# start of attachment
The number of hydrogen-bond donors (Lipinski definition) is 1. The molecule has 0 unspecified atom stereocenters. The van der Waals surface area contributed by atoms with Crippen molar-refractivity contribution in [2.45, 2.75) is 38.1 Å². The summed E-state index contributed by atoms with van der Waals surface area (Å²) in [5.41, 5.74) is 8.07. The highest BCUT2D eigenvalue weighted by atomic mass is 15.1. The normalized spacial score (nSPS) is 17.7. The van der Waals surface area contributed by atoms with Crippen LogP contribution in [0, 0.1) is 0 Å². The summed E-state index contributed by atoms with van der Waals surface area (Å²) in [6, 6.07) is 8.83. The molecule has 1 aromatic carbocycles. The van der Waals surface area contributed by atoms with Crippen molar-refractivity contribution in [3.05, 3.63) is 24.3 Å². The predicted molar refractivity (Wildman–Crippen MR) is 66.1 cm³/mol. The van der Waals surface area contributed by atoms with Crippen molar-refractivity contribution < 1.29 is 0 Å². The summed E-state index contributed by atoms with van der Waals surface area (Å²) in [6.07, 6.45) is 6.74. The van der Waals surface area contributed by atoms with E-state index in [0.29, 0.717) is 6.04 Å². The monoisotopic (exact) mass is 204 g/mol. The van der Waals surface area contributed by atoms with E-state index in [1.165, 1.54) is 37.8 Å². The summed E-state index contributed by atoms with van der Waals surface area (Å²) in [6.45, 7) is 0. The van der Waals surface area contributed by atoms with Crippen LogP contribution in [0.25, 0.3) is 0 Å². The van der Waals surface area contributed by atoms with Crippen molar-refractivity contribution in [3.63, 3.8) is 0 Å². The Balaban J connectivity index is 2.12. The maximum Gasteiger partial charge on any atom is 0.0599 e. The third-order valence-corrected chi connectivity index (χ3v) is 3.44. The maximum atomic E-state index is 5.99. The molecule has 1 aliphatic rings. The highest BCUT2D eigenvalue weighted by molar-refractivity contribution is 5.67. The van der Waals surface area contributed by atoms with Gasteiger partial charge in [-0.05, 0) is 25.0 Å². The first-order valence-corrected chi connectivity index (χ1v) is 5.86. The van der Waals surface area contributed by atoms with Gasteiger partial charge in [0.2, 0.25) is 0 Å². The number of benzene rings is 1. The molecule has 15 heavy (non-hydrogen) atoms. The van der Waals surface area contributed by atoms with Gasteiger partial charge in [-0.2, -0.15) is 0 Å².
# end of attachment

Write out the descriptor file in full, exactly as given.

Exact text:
The number of hydrogen-bond donors (Lipinski definition) is 1. The molecule has 0 unspecified atom stereocenters. The van der Waals surface area contributed by atoms with Crippen molar-refractivity contribution in [2.45, 2.75) is 38.1 Å². The summed E-state index contributed by atoms with van der Waals surface area (Å²) in [5.41, 5.74) is 8.07. The highest BCUT2D eigenvalue weighted by atomic mass is 15.1. The normalized spacial score (nSPS) is 17.7. The van der Waals surface area contributed by atoms with Crippen LogP contribution in [0, 0.1) is 0 Å². The summed E-state index contributed by atoms with van der Waals surface area (Å²) in [6, 6.07) is 8.83. The molecule has 1 aromatic carbocycles. The van der Waals surface area contributed by atoms with Crippen molar-refractivity contribution in [3.05, 3.63) is 24.3 Å². The predicted molar refractivity (Wildman–Crippen MR) is 66.1 cm³/mol. The van der Waals surface area contributed by atoms with Crippen molar-refractivity contribution < 1.29 is 0 Å². The summed E-state index contributed by atoms with van der Waals surface area (Å²) in [6.07, 6.45) is 6.74. The van der Waals surface area contributed by atoms with E-state index in [0.29, 0.717) is 6.04 Å². The monoisotopic (exact) mass is 204 g/mol. The van der Waals surface area contributed by atoms with E-state index in [1.165, 1.54) is 37.8 Å². The summed E-state index contributed by atoms with van der Waals surface area (Å²) in [6.45, 7) is 0. The van der Waals surface area contributed by atoms with Crippen LogP contribution in [0.25, 0.3) is 0 Å². The van der Waals surface area contributed by atoms with Crippen molar-refractivity contribution in [3.63, 3.8) is 0 Å². The Balaban J connectivity index is 2.12. The maximum Gasteiger partial charge on any atom is 0.0599 e. The third-order valence-corrected chi connectivity index (χ3v) is 3.44. The maximum atomic E-state index is 5.99. The molecule has 1 aliphatic rings. The highest BCUT2D eigenvalue weighted by molar-refractivity contribution is 5.67. The van der Waals surface area contributed by atoms with Gasteiger partial charge in [-0.05, 0) is 25.0 Å². The first-order valence-corrected chi connectivity index (χ1v) is 5.86. The van der Waals surface area contributed by atoms with Gasteiger partial charge in [0.2, 0.25) is 0 Å². The number of benzene rings is 1. The molecule has 15 heavy (non-hydrogen) atoms. The van der Waals surface area contributed by atoms with Gasteiger partial charge in [-0.2, -0.15) is 0 Å².